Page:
The crowd was led to the Brooklyn Public Library at Grand Army Plaza by an animated Gede-like figure dressed from head to toe in a purple outfit: Goussy Celestin, our second storyteller. She captivated us in her rendition of Mimi Barthelemy’s Ti Fou and the 7 Horn Monster. Allenby Augustin then led participants in a game of “Kash Kash Liben”, a hide and seek type of game where one person stealthily hides a rock amongst the players, while a designated player tries to figures out who has the object.

The last part of the procession headed to Berg’n where Schneider Laurent, Guy Guyt and Lovely Kermonde gave an expressive and intense performance reflecting on Haiti’s political, cultural and social situation, leaving us to ponder as Djarara swayed us with their last performance of the night.

Thank you to Allenby Augustin, Goussy Celestin, Schneider Laurent, Michèle Voltaire Marcelin, our funders! Tradition was the focus with HCX’s Bann Konte and we thank all who attended, came to support and helped take the streets of Crown Heights on Sunday, November 1st with traditional games, folktales and rara music.

Click here to see pictures from the event!

Posted in Archive, Arts, Dance, Events, HCX Collaborations, HCX Programs, Music, Photography, Weekend | No Comments »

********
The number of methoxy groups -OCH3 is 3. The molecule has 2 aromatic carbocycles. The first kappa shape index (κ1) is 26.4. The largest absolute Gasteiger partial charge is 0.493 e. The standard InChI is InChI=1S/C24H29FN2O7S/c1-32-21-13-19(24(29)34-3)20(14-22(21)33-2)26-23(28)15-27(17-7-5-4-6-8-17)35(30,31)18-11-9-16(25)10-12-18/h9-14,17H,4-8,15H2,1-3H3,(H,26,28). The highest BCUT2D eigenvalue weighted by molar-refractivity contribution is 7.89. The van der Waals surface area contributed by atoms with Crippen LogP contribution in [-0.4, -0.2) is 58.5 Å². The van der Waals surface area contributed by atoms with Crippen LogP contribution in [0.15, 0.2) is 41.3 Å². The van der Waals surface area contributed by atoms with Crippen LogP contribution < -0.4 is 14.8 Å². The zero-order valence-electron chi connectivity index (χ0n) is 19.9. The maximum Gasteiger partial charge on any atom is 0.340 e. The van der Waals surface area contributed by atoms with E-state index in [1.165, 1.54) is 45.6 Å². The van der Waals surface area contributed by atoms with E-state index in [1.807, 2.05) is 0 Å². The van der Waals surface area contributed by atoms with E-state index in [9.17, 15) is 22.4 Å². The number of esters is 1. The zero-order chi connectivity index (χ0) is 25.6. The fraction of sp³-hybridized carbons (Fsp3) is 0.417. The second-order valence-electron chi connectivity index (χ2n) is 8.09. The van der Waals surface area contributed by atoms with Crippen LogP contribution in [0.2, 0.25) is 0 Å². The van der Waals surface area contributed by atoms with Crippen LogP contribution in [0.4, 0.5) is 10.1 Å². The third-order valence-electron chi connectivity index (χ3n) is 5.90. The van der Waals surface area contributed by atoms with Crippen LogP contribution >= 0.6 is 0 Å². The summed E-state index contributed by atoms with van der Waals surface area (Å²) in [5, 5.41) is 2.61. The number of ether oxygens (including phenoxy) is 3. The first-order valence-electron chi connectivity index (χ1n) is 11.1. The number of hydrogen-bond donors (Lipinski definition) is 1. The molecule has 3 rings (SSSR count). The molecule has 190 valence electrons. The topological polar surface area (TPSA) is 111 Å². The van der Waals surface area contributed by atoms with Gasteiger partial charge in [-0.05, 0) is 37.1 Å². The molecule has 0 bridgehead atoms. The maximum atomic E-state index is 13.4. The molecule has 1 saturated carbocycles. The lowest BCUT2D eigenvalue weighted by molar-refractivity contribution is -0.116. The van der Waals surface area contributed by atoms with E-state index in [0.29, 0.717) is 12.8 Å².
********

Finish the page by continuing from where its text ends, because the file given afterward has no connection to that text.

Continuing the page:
Gina Athena Ulysse Makes the Case for Why Haiti Needs New Narratives – by Manolia Charlotin

10.19.15

Gina Ulysse w:bookOn Saturday, September 19, as part of the Brooklyn Book Festival, Haiti Cultural Exchange hosted the formidable anthropologist and performance artist, Gina Athena Ulysse, to launch her book tour of the recently published Why Haiti Needs New Narratives: A Post-Quake Chronicle at the Brooklyn Public Library.

The event was a homecoming of sorts. When she migrated to New York City in 1978, her family passed the Brooklyn Public Library on the way to her grandmother’s house.

“Lakou Brooklyn, I’m right here!” Ulysse proclaims excitedly in her opening remarks.

Then she took the audience on a journey, from her Rock n’ Roll dreams to becoming a leading public scholar in the Haitian diaspora. Growing up in the 80s, a difficult time to be Haitian in the U.S., Ulysse had a goal — and she was defiant to the gender expectations set by her parents.

“It was the 1980s. I was an oddball. I loved Tina Turner, Pat Benatar, Cyndi Lauper, Eurythmics, U2 and the Rolling Stones. I was dreaming of becoming a rock star. My father wanted me to do the dishes…